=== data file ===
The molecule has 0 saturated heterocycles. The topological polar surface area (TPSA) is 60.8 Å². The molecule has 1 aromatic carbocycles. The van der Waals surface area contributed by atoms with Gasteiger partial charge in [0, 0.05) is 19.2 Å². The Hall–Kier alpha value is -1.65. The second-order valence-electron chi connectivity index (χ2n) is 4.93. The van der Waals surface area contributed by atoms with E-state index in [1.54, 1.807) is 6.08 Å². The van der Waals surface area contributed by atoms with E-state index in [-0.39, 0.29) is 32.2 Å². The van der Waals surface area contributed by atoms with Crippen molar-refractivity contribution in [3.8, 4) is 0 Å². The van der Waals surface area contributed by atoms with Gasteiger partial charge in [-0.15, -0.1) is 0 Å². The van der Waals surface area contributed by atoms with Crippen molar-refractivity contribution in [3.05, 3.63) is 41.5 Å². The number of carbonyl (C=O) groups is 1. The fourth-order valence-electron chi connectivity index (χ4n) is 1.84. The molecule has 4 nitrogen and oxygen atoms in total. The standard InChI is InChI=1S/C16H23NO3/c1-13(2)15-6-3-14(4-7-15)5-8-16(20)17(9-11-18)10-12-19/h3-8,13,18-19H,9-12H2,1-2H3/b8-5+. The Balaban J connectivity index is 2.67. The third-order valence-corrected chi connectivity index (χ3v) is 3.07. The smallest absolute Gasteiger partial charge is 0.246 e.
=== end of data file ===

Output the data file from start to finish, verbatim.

The molecule has 0 saturated heterocycles. The topological polar surface area (TPSA) is 60.8 Å². The molecule has 1 aromatic carbocycles. The van der Waals surface area contributed by atoms with Gasteiger partial charge in [0, 0.05) is 19.2 Å². The Hall–Kier alpha value is -1.65. The second-order valence-electron chi connectivity index (χ2n) is 4.93. The van der Waals surface area contributed by atoms with E-state index in [1.54, 1.807) is 6.08 Å². The van der Waals surface area contributed by atoms with E-state index in [-0.39, 0.29) is 32.2 Å². The van der Waals surface area contributed by atoms with Crippen molar-refractivity contribution in [3.8, 4) is 0 Å². The van der Waals surface area contributed by atoms with Gasteiger partial charge in [-0.15, -0.1) is 0 Å². The van der Waals surface area contributed by atoms with Crippen molar-refractivity contribution in [3.05, 3.63) is 41.5 Å². The number of carbonyl (C=O) groups is 1. The fourth-order valence-electron chi connectivity index (χ4n) is 1.84. The molecule has 4 nitrogen and oxygen atoms in total. The standard InChI is InChI=1S/C16H23NO3/c1-13(2)15-6-3-14(4-7-15)5-8-16(20)17(9-11-18)10-12-19/h3-8,13,18-19H,9-12H2,1-2H3/b8-5+. The Balaban J connectivity index is 2.67. The third-order valence-corrected chi connectivity index (χ3v) is 3.07. The smallest absolute Gasteiger partial charge is 0.246 e.